Hollande told the French Mayors Association on Nov. 20 that the country's leaders should enforce the measure if it passes, but that “options to delegate do exist and they could be broadened. And there is freedom of conscience.”
According to the Spanish newspaper La Razon, Hollande said the state must respect “secularism and equality” and that “the law will apply to everyone with respect for freedom of conscience.”
The proposed “gay marriage” law will be sent to the French Parliament at the end of January 2013, where it has the support of a majority of lawmakers.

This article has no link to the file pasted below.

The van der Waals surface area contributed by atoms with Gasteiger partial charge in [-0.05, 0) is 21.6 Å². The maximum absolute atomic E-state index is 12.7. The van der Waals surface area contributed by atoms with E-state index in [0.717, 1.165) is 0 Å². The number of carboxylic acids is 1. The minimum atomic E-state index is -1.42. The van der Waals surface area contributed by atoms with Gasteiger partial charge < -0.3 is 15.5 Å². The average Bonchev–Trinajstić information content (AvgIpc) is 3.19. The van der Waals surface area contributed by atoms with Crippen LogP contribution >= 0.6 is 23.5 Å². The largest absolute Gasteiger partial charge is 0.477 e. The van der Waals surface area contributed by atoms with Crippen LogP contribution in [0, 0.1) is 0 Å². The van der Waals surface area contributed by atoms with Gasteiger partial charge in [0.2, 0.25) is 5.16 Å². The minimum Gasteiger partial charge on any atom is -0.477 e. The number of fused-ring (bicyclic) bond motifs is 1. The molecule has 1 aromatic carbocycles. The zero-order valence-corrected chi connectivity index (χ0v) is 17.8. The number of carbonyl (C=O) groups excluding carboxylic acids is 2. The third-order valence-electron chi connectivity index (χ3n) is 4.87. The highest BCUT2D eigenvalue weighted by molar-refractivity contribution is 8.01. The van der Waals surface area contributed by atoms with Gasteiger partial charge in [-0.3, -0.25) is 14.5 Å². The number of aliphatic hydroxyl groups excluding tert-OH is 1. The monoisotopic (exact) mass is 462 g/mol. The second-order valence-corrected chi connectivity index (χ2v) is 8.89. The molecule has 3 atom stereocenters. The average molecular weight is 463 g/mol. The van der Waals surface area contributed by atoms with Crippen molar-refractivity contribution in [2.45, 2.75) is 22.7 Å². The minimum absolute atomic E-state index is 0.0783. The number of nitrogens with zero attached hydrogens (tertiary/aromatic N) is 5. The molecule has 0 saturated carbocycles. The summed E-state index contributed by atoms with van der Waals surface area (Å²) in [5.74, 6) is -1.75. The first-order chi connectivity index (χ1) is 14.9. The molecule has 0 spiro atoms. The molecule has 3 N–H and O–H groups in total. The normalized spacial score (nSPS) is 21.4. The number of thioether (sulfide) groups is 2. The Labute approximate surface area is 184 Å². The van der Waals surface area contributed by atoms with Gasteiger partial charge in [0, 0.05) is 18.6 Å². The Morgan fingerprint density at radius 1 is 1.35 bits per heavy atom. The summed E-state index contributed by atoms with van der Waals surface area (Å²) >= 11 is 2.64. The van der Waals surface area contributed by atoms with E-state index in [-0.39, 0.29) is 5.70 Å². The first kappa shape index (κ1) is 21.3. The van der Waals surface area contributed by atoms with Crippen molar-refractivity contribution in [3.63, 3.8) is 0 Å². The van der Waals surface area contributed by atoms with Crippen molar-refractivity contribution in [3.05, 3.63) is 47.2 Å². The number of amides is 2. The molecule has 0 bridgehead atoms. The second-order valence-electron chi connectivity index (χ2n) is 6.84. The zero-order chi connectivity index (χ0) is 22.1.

Some parties have voiced opposition, however, and one hundred local mayors recently sent a letter to the president vowing to refuse to carry out same-sex unions.
On Nov. 17, some 250,000 people in ten cities across France rallied in support of traditional marriage. Paris, Toulouse, Rennes, Dijon, Metz and Marseille were among the cities where thousands turned out to oppose the proposed law.
In Lyon, Cardinal Philippe Barbarin and the rector of the city's mosque, Kamel Kabtane, marched together in support of marriage as defined as between one man and one woman.
“We share the same fundamental values and we should defend them together,” they said.
French President Francois Hollande said that his proposal to legalize “gay marriage” in the country would include a conscience protections for officials who want to opt out of presiding over ceremonies.
Gay Marriage, Church in France